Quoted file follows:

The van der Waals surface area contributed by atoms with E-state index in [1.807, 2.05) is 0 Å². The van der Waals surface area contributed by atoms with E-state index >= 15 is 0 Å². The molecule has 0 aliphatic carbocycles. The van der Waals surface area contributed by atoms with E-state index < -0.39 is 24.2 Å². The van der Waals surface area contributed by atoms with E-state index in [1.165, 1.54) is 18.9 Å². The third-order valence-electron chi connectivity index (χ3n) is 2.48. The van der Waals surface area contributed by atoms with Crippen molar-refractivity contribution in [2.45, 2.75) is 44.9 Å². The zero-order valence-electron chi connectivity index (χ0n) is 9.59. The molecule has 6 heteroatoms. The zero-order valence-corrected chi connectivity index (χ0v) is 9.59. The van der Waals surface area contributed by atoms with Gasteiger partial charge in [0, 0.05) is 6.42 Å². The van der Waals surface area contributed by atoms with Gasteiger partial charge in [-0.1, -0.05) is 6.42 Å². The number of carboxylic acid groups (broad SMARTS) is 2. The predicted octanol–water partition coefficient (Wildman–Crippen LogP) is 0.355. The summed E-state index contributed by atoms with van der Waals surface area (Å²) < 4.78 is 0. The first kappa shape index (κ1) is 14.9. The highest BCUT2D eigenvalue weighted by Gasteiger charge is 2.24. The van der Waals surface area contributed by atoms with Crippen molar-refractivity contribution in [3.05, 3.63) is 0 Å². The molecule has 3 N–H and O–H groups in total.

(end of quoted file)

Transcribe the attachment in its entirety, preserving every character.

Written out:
The van der Waals surface area contributed by atoms with E-state index in [1.807, 2.05) is 0 Å². The van der Waals surface area contributed by atoms with E-state index >= 15 is 0 Å². The molecule has 0 aliphatic carbocycles. The van der Waals surface area contributed by atoms with E-state index < -0.39 is 24.2 Å². The van der Waals surface area contributed by atoms with E-state index in [1.165, 1.54) is 18.9 Å². The third-order valence-electron chi connectivity index (χ3n) is 2.48. The van der Waals surface area contributed by atoms with Crippen molar-refractivity contribution in [2.45, 2.75) is 44.9 Å². The zero-order valence-electron chi connectivity index (χ0n) is 9.59. The molecule has 6 heteroatoms. The zero-order valence-corrected chi connectivity index (χ0v) is 9.59. The van der Waals surface area contributed by atoms with Gasteiger partial charge in [0, 0.05) is 6.42 Å². The van der Waals surface area contributed by atoms with Gasteiger partial charge in [-0.1, -0.05) is 6.42 Å². The number of carboxylic acid groups (broad SMARTS) is 2. The predicted octanol–water partition coefficient (Wildman–Crippen LogP) is 0.355. The summed E-state index contributed by atoms with van der Waals surface area (Å²) < 4.78 is 0. The first kappa shape index (κ1) is 14.9. The highest BCUT2D eigenvalue weighted by Gasteiger charge is 2.24. The van der Waals surface area contributed by atoms with Crippen molar-refractivity contribution in [3.05, 3.63) is 0 Å². The molecule has 3 N–H and O–H groups in total.